Biden Administration Issues Racial Diversity Guidance For College Admissions Post SCOTUS Affirmative Action Ban
Demetrius Freeman/The Washington Post via Getty Images

The Biden administration released new guidance on Monday for higher education institutions to legally consider a student’s race during admission in the wake of the U.S. Supreme Court ban on affirmative action.

“This is a moment of great urgency in higher education,” Secretary of Education Miguel Cardona told reporters Monday morning.

Just before the nation’s highest court broke for recesses at the end of June, SCOTUS issued a landmark ruling that said race-based admissions programs at Harvard University violated Title VI of the Civil Rights Act, and the University of North Carolina programs violated the Equal Protection Clause of the 14th Amendment.

Students for Fair Admissions sued the elite schools, accusing them of unfairly factoring race into their admissions processes, pointing to the high test scores of rejected Asian-American and white applicants. The group argued that Harvard violated Title VI of the Civil Rights Act, which prohibits racial discrimination by schools that receive federal funding. In the other case, the group accused the UNC of violating the 14th Amendment’s equal protection clause by considering race in its admissions process.

“We know what has happened at colleges when individual states have banned affirmative action in the past,” Cardona reportedly said during a press call on Monday. “Fewer students of color applied, and fewer students of color were admitted. We cannot afford that kind of backpedaling on a national scale.”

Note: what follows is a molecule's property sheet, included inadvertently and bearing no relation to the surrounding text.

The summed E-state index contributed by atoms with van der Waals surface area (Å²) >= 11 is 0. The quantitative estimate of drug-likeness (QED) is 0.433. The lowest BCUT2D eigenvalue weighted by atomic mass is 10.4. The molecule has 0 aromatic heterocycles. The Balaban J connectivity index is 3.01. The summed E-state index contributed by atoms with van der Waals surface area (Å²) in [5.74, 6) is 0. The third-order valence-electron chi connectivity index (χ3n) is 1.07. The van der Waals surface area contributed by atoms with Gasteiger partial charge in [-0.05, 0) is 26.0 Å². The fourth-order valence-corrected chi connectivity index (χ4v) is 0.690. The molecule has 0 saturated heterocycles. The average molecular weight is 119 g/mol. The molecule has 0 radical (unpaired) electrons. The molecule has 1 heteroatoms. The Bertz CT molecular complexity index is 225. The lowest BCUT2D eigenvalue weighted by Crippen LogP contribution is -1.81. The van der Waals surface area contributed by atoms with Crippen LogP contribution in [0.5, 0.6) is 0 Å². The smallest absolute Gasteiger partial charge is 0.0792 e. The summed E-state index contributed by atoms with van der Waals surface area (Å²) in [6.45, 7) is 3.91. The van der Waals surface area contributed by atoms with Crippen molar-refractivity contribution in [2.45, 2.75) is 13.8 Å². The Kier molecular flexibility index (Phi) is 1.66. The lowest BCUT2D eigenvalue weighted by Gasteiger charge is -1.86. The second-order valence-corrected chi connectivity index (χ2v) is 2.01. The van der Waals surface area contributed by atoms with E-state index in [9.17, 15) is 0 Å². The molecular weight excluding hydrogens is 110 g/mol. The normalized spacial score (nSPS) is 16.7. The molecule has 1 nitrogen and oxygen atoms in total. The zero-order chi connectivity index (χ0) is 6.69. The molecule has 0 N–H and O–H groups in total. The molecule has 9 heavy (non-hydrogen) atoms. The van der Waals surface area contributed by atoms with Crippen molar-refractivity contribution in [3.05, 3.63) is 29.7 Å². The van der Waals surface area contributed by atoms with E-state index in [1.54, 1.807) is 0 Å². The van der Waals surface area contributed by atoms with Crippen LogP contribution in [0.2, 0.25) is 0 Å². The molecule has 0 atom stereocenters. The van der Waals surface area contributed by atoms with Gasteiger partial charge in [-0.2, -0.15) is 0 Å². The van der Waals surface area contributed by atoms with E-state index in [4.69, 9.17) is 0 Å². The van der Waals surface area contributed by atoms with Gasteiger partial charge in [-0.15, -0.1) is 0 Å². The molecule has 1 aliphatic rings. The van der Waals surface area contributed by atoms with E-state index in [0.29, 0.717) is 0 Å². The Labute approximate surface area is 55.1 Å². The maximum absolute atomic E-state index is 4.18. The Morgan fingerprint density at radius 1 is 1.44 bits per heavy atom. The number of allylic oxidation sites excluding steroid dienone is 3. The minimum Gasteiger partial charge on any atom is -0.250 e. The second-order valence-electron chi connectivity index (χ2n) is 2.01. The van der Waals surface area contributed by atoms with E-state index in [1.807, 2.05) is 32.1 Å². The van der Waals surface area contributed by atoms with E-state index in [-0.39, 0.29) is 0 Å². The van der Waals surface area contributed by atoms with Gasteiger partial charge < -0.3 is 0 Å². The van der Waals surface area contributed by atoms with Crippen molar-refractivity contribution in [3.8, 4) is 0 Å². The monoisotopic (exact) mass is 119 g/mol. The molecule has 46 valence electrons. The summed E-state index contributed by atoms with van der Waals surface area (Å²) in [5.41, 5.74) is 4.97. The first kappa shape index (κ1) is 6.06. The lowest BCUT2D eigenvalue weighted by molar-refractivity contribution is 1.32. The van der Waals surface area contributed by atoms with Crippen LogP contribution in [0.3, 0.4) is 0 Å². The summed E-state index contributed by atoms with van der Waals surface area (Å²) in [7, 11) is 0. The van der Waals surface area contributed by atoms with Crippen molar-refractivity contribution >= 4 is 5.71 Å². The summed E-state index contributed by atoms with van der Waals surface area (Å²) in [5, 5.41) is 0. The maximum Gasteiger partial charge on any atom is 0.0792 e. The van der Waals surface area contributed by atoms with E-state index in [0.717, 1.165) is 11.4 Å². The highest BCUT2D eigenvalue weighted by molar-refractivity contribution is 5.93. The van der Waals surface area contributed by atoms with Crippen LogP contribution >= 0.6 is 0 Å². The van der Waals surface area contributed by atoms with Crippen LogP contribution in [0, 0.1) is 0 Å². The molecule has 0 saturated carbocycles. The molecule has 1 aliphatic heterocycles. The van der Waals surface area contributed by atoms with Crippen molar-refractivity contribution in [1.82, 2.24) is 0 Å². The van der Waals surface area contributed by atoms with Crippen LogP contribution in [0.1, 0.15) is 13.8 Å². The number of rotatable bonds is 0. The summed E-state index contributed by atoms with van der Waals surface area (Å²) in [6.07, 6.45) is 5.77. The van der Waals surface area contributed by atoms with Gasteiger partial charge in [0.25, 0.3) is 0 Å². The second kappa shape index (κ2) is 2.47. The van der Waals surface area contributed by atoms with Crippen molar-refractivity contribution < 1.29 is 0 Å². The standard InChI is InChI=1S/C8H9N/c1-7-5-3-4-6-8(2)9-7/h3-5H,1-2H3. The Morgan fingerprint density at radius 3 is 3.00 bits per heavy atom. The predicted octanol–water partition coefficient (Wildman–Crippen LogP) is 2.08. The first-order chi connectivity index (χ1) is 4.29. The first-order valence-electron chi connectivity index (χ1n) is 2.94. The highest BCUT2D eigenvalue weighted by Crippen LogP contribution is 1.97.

The decision now profoundly affects the admissions processes at universities across the country. But despite the nation’s highest court eliminating universities’ ability to accept applicants based on race, some have indicated that they would search for a loophole in the ruling.

“Although this decision changes the landscape for admissions in higher education, it should not be used as an excuse to turn away from long-standing efforts to make those institutions more inclusive,” associate attorney general Vanita Gupta reportedly said at a news conference. “Race can be relevant to a person’s life or a lived experience, and may impact one’s development motivations, academic interests or personal or professional aspirations. That impact can still be considered.”

The Department of Education and the Department of Justice published guidance outlining available legal resources for colleges and universities to take other steps to achieve a diverse student body based on a range of factors, including race and ethnicity.

According to the question and answer portion of the document, federal officials said the Supreme Court’s decision “does not require institutions to ignore race when identifying prospective students for outreach and recruitment, provided that their outreach and recruitment programs do not provide targeted groups of prospective students preference in the admissions process.”

Some examples federal officials detailed include offering affinity clubs with race-related themes, considering how an applicant’s race has shaped personal experiences, and re-evaluating admissions preferences for students with legacy status or donor affiliation.

“With respect to admissions practices themselves, especially for the upcoming cycle, the Departments encourage colleges and universities to review their policies to ensure they identify and reward those attributes that they most value, such as hard work, achievement, intellectual curiosity, potential and determination,” the administration wrote in the “Dear Colleague” letter.

Attorney General Merrick Garland told the Associated Press in a statement, “Ensuring access to higher education for students from different backgrounds is one of the most powerful tools we have to prepare graduates to lead an increasingly diverse nation and make real our country’s promise of opportunity for all.”

Students for Fair Admissions has not responded to requests for comment.

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